The key promotion projects listed by the Rwanda Development Bureau show that the 11 major investment projects of the government are irrigation, avocado export, energy (methane gas power generation project), fertilizer sales, soy products processing, tourist culture village, private equity fund, hydropower generation, geothermal power, the Kali Sinker Volcano Tourist Cable Car, the five-star golf resort and residential villas in Caronki. This demonstrates the government’s development and investment focus on tourism, energy and other industries.

In recent years, the investment focus of infrastructure construction on the entire African continent has been placed in the energy and power industry as well as the transportation industry and the real estate industry, both in terms of the number of projects and the amount of investments. In the past three years, the TMT industry in which 4G construction belongs has accounted for less than 1% of the projects in the infrastructure construction market in Africa.

The government is not only the main owner of the project but also the largest funder. According to data from 2018, governments fund 118 projects out of 482 projects, most of which are transportation projects. In the future, to develop 5G in Africa, the first condition is that the national government recognizes the importance of the information and communication industry, acknowledges the boundless potential of the digital dividend, and investment in human, material, and financial resources to avoid falling behind the world trend.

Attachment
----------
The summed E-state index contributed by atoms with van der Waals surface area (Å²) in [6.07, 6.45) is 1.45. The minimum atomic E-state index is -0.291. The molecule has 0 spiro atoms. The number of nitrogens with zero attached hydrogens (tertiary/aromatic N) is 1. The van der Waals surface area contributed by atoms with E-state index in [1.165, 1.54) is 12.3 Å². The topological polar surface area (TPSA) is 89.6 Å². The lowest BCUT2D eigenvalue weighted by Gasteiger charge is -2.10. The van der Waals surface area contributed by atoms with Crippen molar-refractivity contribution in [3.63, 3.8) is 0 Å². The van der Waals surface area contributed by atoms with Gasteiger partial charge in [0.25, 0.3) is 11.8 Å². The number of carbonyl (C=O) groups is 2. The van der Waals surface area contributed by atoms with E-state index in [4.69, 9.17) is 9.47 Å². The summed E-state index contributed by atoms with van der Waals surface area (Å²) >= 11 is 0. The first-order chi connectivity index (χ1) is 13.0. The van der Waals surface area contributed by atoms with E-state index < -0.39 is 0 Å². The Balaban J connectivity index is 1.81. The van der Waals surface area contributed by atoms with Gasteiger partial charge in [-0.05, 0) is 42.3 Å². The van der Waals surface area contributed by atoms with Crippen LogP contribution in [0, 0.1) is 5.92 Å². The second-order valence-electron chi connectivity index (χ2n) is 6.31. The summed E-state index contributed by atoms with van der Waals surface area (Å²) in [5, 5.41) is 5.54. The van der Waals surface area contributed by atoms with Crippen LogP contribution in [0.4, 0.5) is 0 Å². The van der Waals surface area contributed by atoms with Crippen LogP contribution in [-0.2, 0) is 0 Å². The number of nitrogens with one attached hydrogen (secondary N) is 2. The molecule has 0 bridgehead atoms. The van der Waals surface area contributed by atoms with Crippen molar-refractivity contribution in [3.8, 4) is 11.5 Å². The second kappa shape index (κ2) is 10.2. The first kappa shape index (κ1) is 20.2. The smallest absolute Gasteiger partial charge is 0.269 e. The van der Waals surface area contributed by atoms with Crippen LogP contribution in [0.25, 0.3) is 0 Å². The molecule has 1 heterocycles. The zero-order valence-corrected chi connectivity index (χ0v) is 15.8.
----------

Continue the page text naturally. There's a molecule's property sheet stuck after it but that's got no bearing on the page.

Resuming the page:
Chinese Communications Companies Seek Opportunities to Develop 5G in the African Market

Huawei is now considered by the world to be the core of Sino-US trade conflicts. On May 15, 2019, US President Trump signed an executive order announcing a state of emergency and allowing the United States to ban the provision of telecom equipment and services by companies owned or controlled by “foreign rivals.” On the same day, the US Department of Commerce announced that it would include Huawei and its subsidiaries in the “list of entities” for export control. So far, the United States and Australia still prohibit Huawei from providing 5G network equipment, and some European telecom operators are also considering replacing Huawei’s communication equipment.

Given of the military background of Huawei President Mr. Ren Zhengfei, some believe that the use of Huawei’s communication equipment will allow the Chinese government to manipulate user information. Especially when using 5G, 5G design and operation methods further challenge data security. Huawei also affirmed that the US has no evidence that Huawei provides detective services to the Chinese government, and that Huawei is a privately-owned company established by law, with shares wholly owned by the company’s employees.

The Role of Chinese Communications Companies in the ICT Industry in Africa

With the expansion of China-Africa engagement, economic and trade exchanges, as well as mutually beneficial cooperation between the two sides, should be further deepened and added. Chinese telecommunications companies have been rooted in Africa for many years, extending to 60 countries in Africa. They have played an important role in promoting and promoting Africa’s informatization and technological advancement. Utilizing its own technological advantages, Chinese telecom companies are actively cooperating with African ICT companies, and have been adhering to the concept of cooperation and win-win. This is especially prominent in areas such as communication services, the digital transformation of enterprises/governments, training of local technical personnel, and employment.